Testing of CFM International's advanced 3-D Woven Resin Transfer Molding (3-DW RTM) fan is proceeding on schedule and the company will begin the second phase of ground testing with its MASCOT 2 fan demonstrator engine.
The carbon fiber, 3-D woven composite RTM (Resin Transfer Molding) fan is a foundational technology for CFM’s advanced LEAP engined scheduled to enter service in 2016.
The first full LEAP-1A engine is currently in assembly and is on track to begin ground testing this fall. The engine is scheduled to begin flight testing on GE’s modified 747 flying testbed in mid-2014, followed by engine certification the following year.
“The LEAP fan test program has been a total success thus far,” said Cedric Goubet, executive vice president of CFM International. “We have been developing this technology for nearly two decades and all of our testing has confirmed that the LEAP fan will deliver on the commitments we have made to our customers. This light-weight structure is proving to be incredibly durable and virtually maintenance free.”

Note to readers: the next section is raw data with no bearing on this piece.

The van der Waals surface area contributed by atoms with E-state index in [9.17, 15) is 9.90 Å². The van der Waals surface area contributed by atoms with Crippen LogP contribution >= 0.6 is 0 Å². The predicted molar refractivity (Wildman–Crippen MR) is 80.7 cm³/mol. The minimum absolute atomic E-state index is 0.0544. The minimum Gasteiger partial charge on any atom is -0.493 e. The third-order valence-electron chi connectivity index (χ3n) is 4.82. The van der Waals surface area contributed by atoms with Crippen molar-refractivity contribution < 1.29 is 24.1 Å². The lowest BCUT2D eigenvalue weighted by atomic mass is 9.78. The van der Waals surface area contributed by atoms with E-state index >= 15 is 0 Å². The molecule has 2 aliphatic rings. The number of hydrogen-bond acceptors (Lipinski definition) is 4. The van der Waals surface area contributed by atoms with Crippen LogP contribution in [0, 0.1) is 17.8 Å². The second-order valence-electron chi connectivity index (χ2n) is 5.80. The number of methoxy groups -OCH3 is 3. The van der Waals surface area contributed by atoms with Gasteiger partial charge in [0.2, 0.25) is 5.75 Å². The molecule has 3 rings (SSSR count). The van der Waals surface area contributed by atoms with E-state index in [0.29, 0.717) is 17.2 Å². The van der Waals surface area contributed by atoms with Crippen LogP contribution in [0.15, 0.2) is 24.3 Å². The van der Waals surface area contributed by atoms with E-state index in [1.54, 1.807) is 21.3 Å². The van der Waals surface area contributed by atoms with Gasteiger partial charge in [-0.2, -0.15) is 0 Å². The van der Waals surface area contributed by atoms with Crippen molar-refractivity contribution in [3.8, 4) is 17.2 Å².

This Snecma (Safran) proprietary technology has been under development for several years and will dramatically reduce engine weight while providing a more durable blade. The company launched the demonstrator program, dubbed MASCOT (Moteur à Aubes de Soufflante en Composite Taille) in 2009 and has since logged thousands of hours of testing. MASCOT is validating this revolutionary technology in a CFM-sized fan installed on a CFM56-5C engine
MASCOT 2 completed 50 hours of testing at Snecma facilities in Villaroche, France (near Paris) over a two-month period. Testing validated fan performance and fan stall and flutter margin, with the hardware meeting pre-test predictions. The next phase will include cross wind and acoustics testing at GE’s outdoor test facility in Peebles, Ohio (near Cincinnati).
Source: CFM International
Date: Jun 17, 2013